How the Michigan plan works

Newly eligible Michigan state workers are automatically enrolled in the state’s pretax account, starting with a 3 percent default employee contribution. The state adds to that by providing a default contribution of 4 percent of salary and also matches the employee’s contribution dollar for dollar up to 3 percent. Together, this amounts to a total default contribution of 10 percent of salary: 3 percent from the employee and 7 percent from the state.Employees then may add to their contributions, up to the limits set by the Internal Revenue Service.3

Also by default, the contributions are invested in target date funds managed by State Street Global Advisors, with investments based on birth date and an anticipated retirement age of 65. 

These Michigan workers are immediately vested in their own contributions and any earnings on those investments. After two years of service, they are 50 percent vested in the state’s contributions. That share rises to 75 percent after three years and 100 percent after four. 

Participants over age 591/2 who are still actively employed by the state may begin withdrawing from their accounts without penalty. Upon retirement, Michigan state workers in the plan can choose among multiple payout options, including lump sum, installments (e.g., monthly, quarterly, or annually), or a combination of regular installments and a lump sum. The state provides employees who want to purchase an annuity with information on how to transfer their balances to an approved annuity provider. In addition to the defined contribution plan, Michigan state workers also participate in and contribute to Social Security.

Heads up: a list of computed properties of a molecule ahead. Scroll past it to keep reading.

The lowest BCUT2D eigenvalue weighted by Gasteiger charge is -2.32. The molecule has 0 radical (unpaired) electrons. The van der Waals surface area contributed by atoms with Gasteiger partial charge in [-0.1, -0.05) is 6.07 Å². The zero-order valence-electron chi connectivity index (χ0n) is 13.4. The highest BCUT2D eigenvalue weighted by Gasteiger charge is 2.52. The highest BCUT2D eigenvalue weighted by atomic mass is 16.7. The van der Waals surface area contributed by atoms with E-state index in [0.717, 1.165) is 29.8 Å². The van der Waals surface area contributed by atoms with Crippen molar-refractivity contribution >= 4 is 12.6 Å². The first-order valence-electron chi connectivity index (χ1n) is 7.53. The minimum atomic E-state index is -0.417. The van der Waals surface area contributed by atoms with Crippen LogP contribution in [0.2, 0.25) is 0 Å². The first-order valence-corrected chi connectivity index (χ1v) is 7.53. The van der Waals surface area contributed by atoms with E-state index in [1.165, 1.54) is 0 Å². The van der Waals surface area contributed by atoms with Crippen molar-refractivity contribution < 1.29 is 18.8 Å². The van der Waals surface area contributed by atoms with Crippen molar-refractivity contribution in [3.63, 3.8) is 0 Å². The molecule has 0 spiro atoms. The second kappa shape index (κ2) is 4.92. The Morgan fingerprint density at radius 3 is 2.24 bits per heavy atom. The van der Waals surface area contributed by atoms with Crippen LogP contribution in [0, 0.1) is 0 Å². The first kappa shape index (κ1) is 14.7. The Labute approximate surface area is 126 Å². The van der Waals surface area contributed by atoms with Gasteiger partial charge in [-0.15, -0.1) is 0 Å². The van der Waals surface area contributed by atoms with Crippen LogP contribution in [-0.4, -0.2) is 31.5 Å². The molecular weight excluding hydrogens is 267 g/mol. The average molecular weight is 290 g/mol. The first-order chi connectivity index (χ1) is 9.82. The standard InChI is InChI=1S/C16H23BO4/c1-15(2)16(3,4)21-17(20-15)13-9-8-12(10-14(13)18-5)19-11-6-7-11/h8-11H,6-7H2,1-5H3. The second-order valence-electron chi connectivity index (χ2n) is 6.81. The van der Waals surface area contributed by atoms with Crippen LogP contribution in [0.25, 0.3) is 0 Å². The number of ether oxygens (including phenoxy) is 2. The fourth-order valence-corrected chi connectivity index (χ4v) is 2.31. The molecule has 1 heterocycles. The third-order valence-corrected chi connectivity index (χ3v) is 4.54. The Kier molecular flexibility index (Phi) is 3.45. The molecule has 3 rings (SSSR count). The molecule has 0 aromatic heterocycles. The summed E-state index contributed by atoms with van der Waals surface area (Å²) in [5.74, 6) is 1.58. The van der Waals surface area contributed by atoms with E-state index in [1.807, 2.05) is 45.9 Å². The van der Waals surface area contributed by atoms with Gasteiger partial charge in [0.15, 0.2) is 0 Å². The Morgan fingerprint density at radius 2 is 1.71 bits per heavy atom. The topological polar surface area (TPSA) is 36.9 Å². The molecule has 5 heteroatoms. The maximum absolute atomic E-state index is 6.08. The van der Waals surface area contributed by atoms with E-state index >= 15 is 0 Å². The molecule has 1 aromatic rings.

Several studies have found that most retirees need 70 to 80 percent of their final average salary in retirement from all sources of savings and benefits to maintain their pre-retirement standard of living.One analysis, based on achieving a replacement rate of about 80 percent of pre-retirement income, recommends a total annual savings rate of at least 12 percent of pay (18 percent for those not covered by Social Security).5 Figure 1 compares state contribution levels for a select sample of state defined contribution plans. Some states, like Michigan, have a mandatory defined contribution retirement plan, while others offer employees a choice between a defined contribution and a defined benefit plan. 

State employees in Montana and Oklahoma receive smaller employer contributions than Michigan state workers, while Utah offers more generous state contributions.

Confidence in retirement security varies by age, income, and education

Michigan state workers expressed low levels of confidence when asked a range of retirement-related questions, most dramatically about whether the Social Security system would be able to fully pay their benefits in retirement. About a quarter (27 percent) said they were very or somewhat confident that Social Security would be able to provide them with their full benefits, while 71 percent said they were either not too or not at all confident in the program. Confidence in Social Security providing full benefits is lowest among younger workers, with only 15 percent of Michigan state workers under age 30 saying they were very or somewhat confident in the system, compared with 46 percent of those 50 and older. 

Michigan state workers also voiced relatively low confidence about retirement security more generally and medical expenses. Just over half (54 percent) said they are very or somewhat confident that they will live comfortably in retirement, while 43 percent said they were very confident or somewhat confident in their ability to pay for medical expenses in retirement.